Wow! Thanks Bob, you have corrected several misconceptions I had, as well as describing a fix which I had not heard of before (adding silicone to build up seals). I store my TI on its cradles on the trailer, with additional support via rollers bisecting the distance from each cradle to the end.

_________________
Tony Stott
2012 Tandem Island "SIC EM"
www.scenefromabove.com.au


Top
 Profile  
 
PostPosted: Sat May 24, 2014 5:32 am 
Offline
Site Rank - Old Salt

Joined: Tue Jun 19, 2007 6:14 pm
Posts: 1978
Location: South Florida
Blacktalon82 wrote:
Keith,

Thank you for the links. I had seen the ROIDS seal thread, and even went out and purchased the seal material he listed, but that method causes the front hatch to ride quite high and I was afraid it would cause undo drag through the water. Of course, a sinking boat causes even more drag.

I had also found the post yakass had about a better sealing front hatch, but that method did not help because of the large tolerance issue my hull has.

When I use the ROIDS seal, my hatch cover on my 2011 AI rests normally on the hull--it does not "ride quite high," therefore, I'm confused about your statement. Using Kal-P-Dal's seal, where the seal rests in the groove of the opening may cause the hatch cover to ride high. Still, I can't imagine riding so low in the water that the front hatch cover causes a drag?? Is it when your boat is partially flooded that it is riding so low in the water that the front hatch cover is might cause drag?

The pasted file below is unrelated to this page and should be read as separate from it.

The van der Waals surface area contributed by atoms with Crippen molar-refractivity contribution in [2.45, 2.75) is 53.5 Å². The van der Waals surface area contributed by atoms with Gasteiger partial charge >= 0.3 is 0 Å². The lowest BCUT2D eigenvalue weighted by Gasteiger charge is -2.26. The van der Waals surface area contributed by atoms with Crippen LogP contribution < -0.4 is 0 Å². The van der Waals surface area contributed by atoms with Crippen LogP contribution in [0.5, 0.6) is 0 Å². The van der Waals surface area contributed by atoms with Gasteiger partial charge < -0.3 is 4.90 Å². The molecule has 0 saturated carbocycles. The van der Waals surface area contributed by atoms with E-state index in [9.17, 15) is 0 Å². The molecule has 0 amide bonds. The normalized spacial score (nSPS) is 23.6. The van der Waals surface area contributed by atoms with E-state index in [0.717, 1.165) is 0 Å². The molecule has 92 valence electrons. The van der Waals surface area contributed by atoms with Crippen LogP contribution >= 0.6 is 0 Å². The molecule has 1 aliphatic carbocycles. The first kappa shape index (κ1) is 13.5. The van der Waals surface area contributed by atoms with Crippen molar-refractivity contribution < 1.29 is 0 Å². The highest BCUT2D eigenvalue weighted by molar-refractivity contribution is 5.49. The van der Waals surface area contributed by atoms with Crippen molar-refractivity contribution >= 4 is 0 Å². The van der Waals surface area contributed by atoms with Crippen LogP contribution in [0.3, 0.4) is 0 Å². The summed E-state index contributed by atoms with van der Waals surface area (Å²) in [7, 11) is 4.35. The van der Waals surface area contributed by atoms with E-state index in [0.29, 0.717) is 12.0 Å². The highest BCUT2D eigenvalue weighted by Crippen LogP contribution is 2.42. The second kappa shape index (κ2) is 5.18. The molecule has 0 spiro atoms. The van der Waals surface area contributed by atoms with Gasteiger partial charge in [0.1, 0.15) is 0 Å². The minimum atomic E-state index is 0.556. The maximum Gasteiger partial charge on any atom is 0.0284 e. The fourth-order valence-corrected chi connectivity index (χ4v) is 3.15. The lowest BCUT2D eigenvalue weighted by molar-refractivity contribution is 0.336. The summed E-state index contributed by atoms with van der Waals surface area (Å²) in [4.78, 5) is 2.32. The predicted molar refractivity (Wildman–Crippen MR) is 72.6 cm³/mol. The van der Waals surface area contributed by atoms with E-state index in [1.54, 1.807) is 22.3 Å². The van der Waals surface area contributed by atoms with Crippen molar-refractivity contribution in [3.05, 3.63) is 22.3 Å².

Keith

_________________
I sail: Biscayne Bay, Everglades to Cape Romano, Ft Desoto, Cedar Key

"Any intelligent fool can make things bigger and more complex ... It takes a touch of genius and a lot of courage to move in the opposite direction." A. Einstein


Top
 Profile  
 
PostPosted: Sat May 24, 2014 6:44 am 
Offline
Site Rank - Old Salt

Joined: Sat Nov 05, 2011 1:58 am
Posts: 1613
Location: Forster, NSW, Australia
I can see my front deck with about 1/2 inch of water on it more or less permanently, but only when going downwind with too much sail out in flattish water. (I am a big bloke and sit in the front seat of my TI). You can see how low the bow is in this shot in lower winds.
Image

However, furling sometimes about half the sail sees the bow sitting higher, and speeds increasing.

_________________
Tony Stott
2012 Tandem Island "SIC EM"
www.scenefromabove.com.au


Top
 Profile  
 
PostPosted: Sat May 24, 2014 2:59 pm 
Offline
Site Rank - Deck Hand

Joined: Fri May 23, 2014 7:30 am
Posts: 10
Thanks again to everyone for the insightful posts. Really nice to have a very active and informative community of island owners!